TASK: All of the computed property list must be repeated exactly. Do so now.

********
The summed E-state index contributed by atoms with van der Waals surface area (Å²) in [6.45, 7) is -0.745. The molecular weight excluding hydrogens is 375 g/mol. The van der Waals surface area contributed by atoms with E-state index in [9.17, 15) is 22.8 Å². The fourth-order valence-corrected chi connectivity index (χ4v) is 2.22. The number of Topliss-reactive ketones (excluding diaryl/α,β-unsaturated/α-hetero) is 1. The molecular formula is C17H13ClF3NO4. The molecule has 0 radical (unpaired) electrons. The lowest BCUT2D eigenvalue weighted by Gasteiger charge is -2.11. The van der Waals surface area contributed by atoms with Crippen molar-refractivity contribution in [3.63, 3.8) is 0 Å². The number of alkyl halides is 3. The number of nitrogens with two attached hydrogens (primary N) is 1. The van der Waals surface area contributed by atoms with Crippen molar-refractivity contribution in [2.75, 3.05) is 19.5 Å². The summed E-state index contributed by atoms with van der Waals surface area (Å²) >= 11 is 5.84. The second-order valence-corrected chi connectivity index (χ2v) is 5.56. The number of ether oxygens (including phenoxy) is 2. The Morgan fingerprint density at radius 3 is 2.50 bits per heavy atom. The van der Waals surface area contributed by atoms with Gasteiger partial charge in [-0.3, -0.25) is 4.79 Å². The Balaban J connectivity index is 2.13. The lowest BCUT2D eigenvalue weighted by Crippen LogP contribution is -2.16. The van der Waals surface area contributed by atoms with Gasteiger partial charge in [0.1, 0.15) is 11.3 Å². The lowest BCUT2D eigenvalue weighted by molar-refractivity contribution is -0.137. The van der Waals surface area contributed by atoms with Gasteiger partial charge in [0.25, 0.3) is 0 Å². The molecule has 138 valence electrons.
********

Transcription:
The summed E-state index contributed by atoms with van der Waals surface area (Å²) in [6.45, 7) is -0.745. The molecular weight excluding hydrogens is 375 g/mol. The van der Waals surface area contributed by atoms with E-state index in [9.17, 15) is 22.8 Å². The fourth-order valence-corrected chi connectivity index (χ4v) is 2.22. The number of Topliss-reactive ketones (excluding diaryl/α,β-unsaturated/α-hetero) is 1. The molecular formula is C17H13ClF3NO4. The molecule has 0 radical (unpaired) electrons. The lowest BCUT2D eigenvalue weighted by Gasteiger charge is -2.11. The van der Waals surface area contributed by atoms with Crippen molar-refractivity contribution in [3.63, 3.8) is 0 Å². The number of alkyl halides is 3. The number of nitrogens with two attached hydrogens (primary N) is 1. The van der Waals surface area contributed by atoms with Crippen molar-refractivity contribution in [2.75, 3.05) is 19.5 Å². The summed E-state index contributed by atoms with van der Waals surface area (Å²) >= 11 is 5.84. The second-order valence-corrected chi connectivity index (χ2v) is 5.56. The number of ether oxygens (including phenoxy) is 2. The Morgan fingerprint density at radius 3 is 2.50 bits per heavy atom. The van der Waals surface area contributed by atoms with Gasteiger partial charge in [-0.3, -0.25) is 4.79 Å². The Balaban J connectivity index is 2.13. The lowest BCUT2D eigenvalue weighted by Crippen LogP contribution is -2.16. The van der Waals surface area contributed by atoms with Gasteiger partial charge in [0.1, 0.15) is 11.3 Å². The lowest BCUT2D eigenvalue weighted by molar-refractivity contribution is -0.137. The van der Waals surface area contributed by atoms with Gasteiger partial charge in [0.25, 0.3) is 0 Å². The molecule has 138 valence electrons.